Global shipping and supply chains are still far from normal following the initial disruptions from the Covid pandemic and logistics companies are bracing for another likely hit from the gridlock in Shanghai’s port. In today’s Face-to-Face interview, Samuel Wilson, CEO of logistics firm TKHS, tells us about some of the challenges he has been facing in providing Asia’s integrated resorts with the gaming equipment and other supplies that they need. He also tells us where he sees the most potential in Asia and offers up some insight into one of the most interesting problems he has had to solve, which involved Sheldon Adelson and his chair cushions.
AGBrief: So thank you very much for joining us today Samuel. I wonder whether you could start off by telling us a little bit about what you actually do at TKHS.
TKHS stands for Turnkey Hospitality Services. It’s my company. I established this almost 10 years ago. Basically, we are supporting casinos, but also hotel developers in getting their properties open in terms of logistics services. If somebody is building a new property, we will get involved in transporting all of the items that they need, from gaming equipment, to furniture, to bed sheets to glassware.
We organize all of those deliveries from wherever they’re coming from around the world. We’re dealing with the different suppliers, the vendors that they’re buying from and organizing the shipping arrangements, whether it’s sea freight, air freight, tracking and managing the customs clearance, that’s a very important part in the process, which varies from country to country. So we oversee that, and more often than not, we set up a warehouse specifically for each project we receive everything into. And then we can deliver to the site just in time to fit the schedule. And we also provide an installation service for many items.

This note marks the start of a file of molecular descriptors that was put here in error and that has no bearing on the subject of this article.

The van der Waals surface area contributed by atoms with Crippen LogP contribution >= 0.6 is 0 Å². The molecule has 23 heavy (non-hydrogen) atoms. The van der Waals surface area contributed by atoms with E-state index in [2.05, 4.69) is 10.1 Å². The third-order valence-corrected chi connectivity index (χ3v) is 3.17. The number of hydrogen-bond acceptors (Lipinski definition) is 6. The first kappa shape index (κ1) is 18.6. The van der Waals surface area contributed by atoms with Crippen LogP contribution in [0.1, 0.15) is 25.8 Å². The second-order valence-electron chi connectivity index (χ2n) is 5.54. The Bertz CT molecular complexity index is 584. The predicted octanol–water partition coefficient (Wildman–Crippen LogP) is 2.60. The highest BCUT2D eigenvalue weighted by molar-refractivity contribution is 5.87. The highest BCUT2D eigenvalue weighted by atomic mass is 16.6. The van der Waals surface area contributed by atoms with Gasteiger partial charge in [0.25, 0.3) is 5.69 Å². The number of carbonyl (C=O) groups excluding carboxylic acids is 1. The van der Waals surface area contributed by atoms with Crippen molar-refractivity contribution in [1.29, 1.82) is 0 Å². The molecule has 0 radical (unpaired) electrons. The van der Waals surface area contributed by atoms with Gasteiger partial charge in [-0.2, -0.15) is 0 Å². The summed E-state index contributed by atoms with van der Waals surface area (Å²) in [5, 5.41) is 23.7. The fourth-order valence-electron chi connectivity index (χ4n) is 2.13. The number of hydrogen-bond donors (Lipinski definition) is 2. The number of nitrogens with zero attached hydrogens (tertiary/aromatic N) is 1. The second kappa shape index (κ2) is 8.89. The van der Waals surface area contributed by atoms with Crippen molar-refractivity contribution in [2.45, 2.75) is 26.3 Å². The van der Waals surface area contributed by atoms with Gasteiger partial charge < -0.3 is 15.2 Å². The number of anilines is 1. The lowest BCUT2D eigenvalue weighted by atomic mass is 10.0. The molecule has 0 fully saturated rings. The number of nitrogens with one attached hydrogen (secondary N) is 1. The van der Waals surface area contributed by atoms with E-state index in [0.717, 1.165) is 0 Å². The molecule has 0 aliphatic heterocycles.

AGPrief: What would you say the biggest challenges have been for you when it comes to the gambling and hospitality industry?
In general, the gaming industry is very demanding in terms of time. That’s the biggest challenge that everything just needs to happen now. Often are decisions made late in terms of logistics planning. There’s a lot of discussion about design and other types of planning for the project. But the logistics can be underestimated sometimes.
And it’s often late in the game that this comes to a head and they need to actually plan for the logistics, so we’re often brought in quite late, maybe 12 months out from the opening. The biggest challenge by far would be working to the timeframe that the developers have. But that’s the business we’re in and we’ve adapted to that. We have established procedures and processes and experienced teams and systems. So we’re well equipped to deal with that.
AGBrief: So you mentioned working across several Asian countries? Do they all have their own unique sets of challenges? Which would you say was the more demanding?